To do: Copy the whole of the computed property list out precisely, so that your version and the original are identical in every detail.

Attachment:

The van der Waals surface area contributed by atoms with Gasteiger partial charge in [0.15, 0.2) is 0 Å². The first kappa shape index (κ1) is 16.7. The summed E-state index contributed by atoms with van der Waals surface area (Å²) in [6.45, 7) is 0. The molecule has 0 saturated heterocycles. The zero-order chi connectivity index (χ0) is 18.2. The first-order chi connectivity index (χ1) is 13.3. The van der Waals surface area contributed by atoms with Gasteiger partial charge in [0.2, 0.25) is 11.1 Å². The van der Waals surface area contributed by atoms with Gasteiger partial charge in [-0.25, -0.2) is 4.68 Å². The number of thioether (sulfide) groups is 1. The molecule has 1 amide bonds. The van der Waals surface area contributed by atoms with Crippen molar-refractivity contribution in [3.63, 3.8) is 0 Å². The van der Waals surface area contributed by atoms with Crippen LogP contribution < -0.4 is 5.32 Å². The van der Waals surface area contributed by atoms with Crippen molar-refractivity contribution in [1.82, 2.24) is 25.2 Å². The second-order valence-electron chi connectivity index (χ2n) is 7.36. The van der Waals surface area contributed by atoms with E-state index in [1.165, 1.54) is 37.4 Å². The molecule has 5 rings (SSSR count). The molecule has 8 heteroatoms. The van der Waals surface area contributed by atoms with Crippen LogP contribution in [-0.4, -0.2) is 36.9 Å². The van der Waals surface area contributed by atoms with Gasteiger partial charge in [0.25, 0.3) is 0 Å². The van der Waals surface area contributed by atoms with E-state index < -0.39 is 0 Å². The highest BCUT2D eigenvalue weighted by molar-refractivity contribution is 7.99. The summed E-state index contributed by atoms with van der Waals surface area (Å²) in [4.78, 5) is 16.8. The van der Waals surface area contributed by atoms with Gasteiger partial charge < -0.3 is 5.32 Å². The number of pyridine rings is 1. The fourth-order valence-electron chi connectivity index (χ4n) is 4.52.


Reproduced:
The van der Waals surface area contributed by atoms with Gasteiger partial charge in [0.15, 0.2) is 0 Å². The first kappa shape index (κ1) is 16.7. The summed E-state index contributed by atoms with van der Waals surface area (Å²) in [6.45, 7) is 0. The molecule has 0 saturated heterocycles. The zero-order chi connectivity index (χ0) is 18.2. The first-order chi connectivity index (χ1) is 13.3. The van der Waals surface area contributed by atoms with Gasteiger partial charge in [0.2, 0.25) is 11.1 Å². The van der Waals surface area contributed by atoms with Gasteiger partial charge in [-0.25, -0.2) is 4.68 Å². The number of thioether (sulfide) groups is 1. The molecule has 1 amide bonds. The van der Waals surface area contributed by atoms with Crippen molar-refractivity contribution in [3.63, 3.8) is 0 Å². The van der Waals surface area contributed by atoms with Crippen LogP contribution < -0.4 is 5.32 Å². The van der Waals surface area contributed by atoms with Crippen molar-refractivity contribution in [1.82, 2.24) is 25.2 Å². The second-order valence-electron chi connectivity index (χ2n) is 7.36. The van der Waals surface area contributed by atoms with E-state index in [1.165, 1.54) is 37.4 Å². The molecule has 5 rings (SSSR count). The molecule has 8 heteroatoms. The van der Waals surface area contributed by atoms with Crippen LogP contribution in [-0.4, -0.2) is 36.9 Å². The van der Waals surface area contributed by atoms with Gasteiger partial charge in [0.25, 0.3) is 0 Å². The van der Waals surface area contributed by atoms with E-state index < -0.39 is 0 Å². The highest BCUT2D eigenvalue weighted by molar-refractivity contribution is 7.99. The summed E-state index contributed by atoms with van der Waals surface area (Å²) in [4.78, 5) is 16.8. The van der Waals surface area contributed by atoms with Gasteiger partial charge < -0.3 is 5.32 Å². The number of pyridine rings is 1. The fourth-order valence-electron chi connectivity index (χ4n) is 4.52.